In the case of M/s. Otis Elevator Company [1981 (7) TMI 70 - GOVERNMENT OF INDIA], it was held that if an article does not come into existence until it is fully erected or installed, adjusted tested and commissioned in a building, and on complete erection and installation of such article when it becomes part of immovable property...'

Bench's view

In view of the above, we have no doubt that the lift/elevator would become an immovable property after being erected and installed, as it is attached to be building itself. Section 17(5) of the Act, restricts input tax credit on civil structures. When any person speaks of such building, he also includes the lifts as an integral part of the building, like storage water tanks, etc.

Hence, supply, installation and commissioning of lifts/elevators by the supplier at the society's premises is in the nature of works contract activity which results in creation of an immovable property. Hence, the bench is of the view that the applicant is not entitled to ITC of GST paid on reimbursement of existing lift/elevator in its premises.

Order (Reply to the applicant's query)

The advance ruling order has been passed on 22.01.2020 under reference no. GST-ARA-31/2019-20/B-13.

Question 1: Whether the applicant, a Co-operative Housing Society paying Goods and Services Tax (GST) on Maintenance Charges collected from its Members, shall be entitled to claim Input Tax Credit of GST paid on replacement of existing lift/ elevator at its own premises to the vendor registered under the Goods and Service Tax Act for manufacture, supply, installation and commissioning of lift/elevator?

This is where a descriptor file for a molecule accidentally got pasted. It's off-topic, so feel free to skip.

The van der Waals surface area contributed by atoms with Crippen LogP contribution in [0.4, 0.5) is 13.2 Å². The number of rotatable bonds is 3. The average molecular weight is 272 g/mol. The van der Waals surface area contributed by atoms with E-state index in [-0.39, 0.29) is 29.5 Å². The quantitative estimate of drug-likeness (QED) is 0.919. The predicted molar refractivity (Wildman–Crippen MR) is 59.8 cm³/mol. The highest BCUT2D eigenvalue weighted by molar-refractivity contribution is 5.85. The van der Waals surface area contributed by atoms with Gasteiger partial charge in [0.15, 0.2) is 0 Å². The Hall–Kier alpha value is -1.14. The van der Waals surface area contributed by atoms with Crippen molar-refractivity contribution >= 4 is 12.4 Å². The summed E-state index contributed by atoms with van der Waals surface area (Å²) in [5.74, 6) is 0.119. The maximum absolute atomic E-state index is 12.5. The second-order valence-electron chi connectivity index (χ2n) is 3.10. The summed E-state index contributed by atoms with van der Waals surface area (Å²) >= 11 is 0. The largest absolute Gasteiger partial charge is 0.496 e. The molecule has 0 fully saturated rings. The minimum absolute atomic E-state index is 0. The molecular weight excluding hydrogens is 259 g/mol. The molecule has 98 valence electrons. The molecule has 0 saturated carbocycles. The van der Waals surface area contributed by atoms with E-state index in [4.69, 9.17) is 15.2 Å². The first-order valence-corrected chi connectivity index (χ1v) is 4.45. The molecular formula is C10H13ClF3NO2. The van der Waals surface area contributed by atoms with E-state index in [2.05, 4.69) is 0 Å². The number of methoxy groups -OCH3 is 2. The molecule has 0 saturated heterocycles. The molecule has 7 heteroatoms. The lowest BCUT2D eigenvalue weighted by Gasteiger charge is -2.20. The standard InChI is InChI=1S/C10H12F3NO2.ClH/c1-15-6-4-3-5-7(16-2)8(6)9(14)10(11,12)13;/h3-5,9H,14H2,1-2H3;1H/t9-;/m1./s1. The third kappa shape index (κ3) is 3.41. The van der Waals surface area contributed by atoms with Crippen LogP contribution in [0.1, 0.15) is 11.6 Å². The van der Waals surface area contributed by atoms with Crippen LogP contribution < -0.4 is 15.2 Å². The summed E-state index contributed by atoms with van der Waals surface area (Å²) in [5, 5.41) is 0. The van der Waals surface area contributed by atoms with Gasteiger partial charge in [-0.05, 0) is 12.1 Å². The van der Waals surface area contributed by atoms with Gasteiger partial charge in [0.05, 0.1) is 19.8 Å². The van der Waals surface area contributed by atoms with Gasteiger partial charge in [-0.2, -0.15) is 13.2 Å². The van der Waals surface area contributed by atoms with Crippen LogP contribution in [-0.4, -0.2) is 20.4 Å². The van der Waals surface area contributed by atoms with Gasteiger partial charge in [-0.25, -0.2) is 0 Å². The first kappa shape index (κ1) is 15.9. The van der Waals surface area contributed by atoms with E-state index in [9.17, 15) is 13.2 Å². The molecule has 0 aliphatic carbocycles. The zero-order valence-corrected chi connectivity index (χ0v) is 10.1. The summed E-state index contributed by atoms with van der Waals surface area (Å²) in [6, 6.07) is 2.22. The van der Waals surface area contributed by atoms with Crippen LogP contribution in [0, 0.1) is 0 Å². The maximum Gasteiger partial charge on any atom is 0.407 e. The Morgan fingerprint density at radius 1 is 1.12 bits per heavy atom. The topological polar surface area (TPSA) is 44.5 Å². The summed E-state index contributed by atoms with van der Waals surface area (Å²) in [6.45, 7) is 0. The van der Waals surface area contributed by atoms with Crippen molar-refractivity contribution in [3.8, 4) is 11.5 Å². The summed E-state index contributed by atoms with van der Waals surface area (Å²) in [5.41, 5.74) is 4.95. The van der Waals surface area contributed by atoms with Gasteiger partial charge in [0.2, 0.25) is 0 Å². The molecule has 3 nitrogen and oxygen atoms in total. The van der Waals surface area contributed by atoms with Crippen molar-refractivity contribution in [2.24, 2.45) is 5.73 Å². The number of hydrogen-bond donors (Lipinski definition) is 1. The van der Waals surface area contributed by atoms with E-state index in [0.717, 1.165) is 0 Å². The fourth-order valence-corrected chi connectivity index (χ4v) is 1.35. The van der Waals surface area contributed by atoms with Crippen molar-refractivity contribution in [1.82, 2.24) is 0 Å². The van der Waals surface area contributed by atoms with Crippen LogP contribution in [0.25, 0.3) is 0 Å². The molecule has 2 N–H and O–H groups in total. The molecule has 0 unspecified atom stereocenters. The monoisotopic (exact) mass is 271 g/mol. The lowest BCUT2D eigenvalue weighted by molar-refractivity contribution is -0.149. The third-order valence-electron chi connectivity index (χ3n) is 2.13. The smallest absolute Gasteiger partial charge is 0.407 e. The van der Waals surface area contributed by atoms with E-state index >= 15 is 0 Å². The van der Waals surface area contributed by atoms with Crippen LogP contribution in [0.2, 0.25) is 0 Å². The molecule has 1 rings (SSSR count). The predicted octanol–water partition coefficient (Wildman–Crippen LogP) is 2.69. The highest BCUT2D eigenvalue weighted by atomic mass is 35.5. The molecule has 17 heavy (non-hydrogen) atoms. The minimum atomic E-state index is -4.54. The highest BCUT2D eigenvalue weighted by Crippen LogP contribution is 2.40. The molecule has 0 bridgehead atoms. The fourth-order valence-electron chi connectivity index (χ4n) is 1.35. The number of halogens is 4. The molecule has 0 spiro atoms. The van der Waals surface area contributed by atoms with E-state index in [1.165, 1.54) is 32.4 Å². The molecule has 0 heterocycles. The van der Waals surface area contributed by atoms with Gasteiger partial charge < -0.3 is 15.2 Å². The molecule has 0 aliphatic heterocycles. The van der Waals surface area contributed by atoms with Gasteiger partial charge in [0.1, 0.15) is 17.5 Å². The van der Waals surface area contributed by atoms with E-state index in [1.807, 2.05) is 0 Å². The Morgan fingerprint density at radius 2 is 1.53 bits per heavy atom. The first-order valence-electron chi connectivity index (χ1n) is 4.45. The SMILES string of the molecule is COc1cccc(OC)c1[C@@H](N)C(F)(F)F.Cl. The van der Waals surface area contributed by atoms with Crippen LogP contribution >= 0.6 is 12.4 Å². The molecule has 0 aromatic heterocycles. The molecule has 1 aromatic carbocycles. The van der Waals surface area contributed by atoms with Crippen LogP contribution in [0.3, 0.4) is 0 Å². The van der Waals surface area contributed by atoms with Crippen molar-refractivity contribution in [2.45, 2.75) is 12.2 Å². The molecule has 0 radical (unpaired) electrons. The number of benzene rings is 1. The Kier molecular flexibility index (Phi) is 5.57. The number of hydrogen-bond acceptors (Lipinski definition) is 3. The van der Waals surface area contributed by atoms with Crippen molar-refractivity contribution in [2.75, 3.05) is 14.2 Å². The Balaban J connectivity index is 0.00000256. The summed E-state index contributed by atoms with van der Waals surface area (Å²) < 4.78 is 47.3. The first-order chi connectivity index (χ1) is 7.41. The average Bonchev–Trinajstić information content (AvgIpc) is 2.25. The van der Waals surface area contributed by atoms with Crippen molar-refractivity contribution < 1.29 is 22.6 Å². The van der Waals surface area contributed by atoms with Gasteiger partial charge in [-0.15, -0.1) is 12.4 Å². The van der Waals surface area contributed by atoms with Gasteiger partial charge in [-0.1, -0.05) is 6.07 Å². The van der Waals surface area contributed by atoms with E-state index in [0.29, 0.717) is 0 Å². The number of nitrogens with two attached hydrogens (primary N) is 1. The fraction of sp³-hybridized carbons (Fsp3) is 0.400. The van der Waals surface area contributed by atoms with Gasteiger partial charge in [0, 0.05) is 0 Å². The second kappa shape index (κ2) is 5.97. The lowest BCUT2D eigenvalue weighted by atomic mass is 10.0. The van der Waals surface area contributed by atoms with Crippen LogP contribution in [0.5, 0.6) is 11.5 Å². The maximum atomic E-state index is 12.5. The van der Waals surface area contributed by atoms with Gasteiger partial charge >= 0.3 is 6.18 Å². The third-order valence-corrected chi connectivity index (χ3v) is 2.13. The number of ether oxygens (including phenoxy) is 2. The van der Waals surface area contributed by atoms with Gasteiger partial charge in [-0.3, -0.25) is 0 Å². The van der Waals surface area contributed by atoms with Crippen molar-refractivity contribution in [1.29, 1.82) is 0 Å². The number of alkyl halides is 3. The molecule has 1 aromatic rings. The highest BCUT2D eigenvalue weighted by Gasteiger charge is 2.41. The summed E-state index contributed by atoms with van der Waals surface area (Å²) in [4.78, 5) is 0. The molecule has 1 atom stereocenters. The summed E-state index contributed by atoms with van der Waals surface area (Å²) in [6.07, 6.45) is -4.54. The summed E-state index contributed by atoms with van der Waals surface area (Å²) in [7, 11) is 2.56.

Answer: Answer is the negative.

Question 2: Whether the Input Tax Credit, if available; is not covered under blocked credits under the Goods and Services Act.

Answer: Not answered in view of answer to Question No.1 above.

Appeal

An appeal against this advance ruling order shall be made before The Maharashtra Appellate Authority for Advance Ruling for Goods and Services Tax, 15th Floor, Air India building, Nariman Point, Mumbai - 400021.  

 

By: Ganeshan Kalyani - February 15, 2020

 

Discussions to this article

 

Sir,

If the cost of elevator is not capitalized and shown as revenue expenditure then ITC can be availed. Am I right ?

By: KASTURI SETHI
Dated: 15/02/2020

Reproducing explanation to section 17(5)(c) & (d).

Explanation.––For the purposes of clauses (c) and (d), the expression “construction” includes re-construction, renovation, additions or alterations or repairs, to the extent of capitalisation, to the said immovable property;

If the lift /elevator is not capitalised in the books of accounts then the input tax credit is allowed. I agree with you Sri Kasturi Sir.

By: Ganeshan Kalyani
Dated: 15/02/2020

Does lift as revenue expenditure be allowed as deduction under Income Tax Act? And if later on department disallow this capital expenditure (as per income tax act) as deduction then in that case benefit of depreciation is in doubt. In my personal view it's better not claim ITC and claim depreciation on entire amount.

By: SHARAD ANADA
Dated: 16/02/2020

We can say it as 'plant & machinery' and come out of restriction u/s. 17(5) and take ITC.

By: CAVenkataprasad Pasupuleti
Dated: 16/02/2020

There is a legal force in the view of Sh.Venkatprasad. This decision is fit for filing an appeal with AAAR.

By: KASTURI SETHI
Dated: 17/02/2020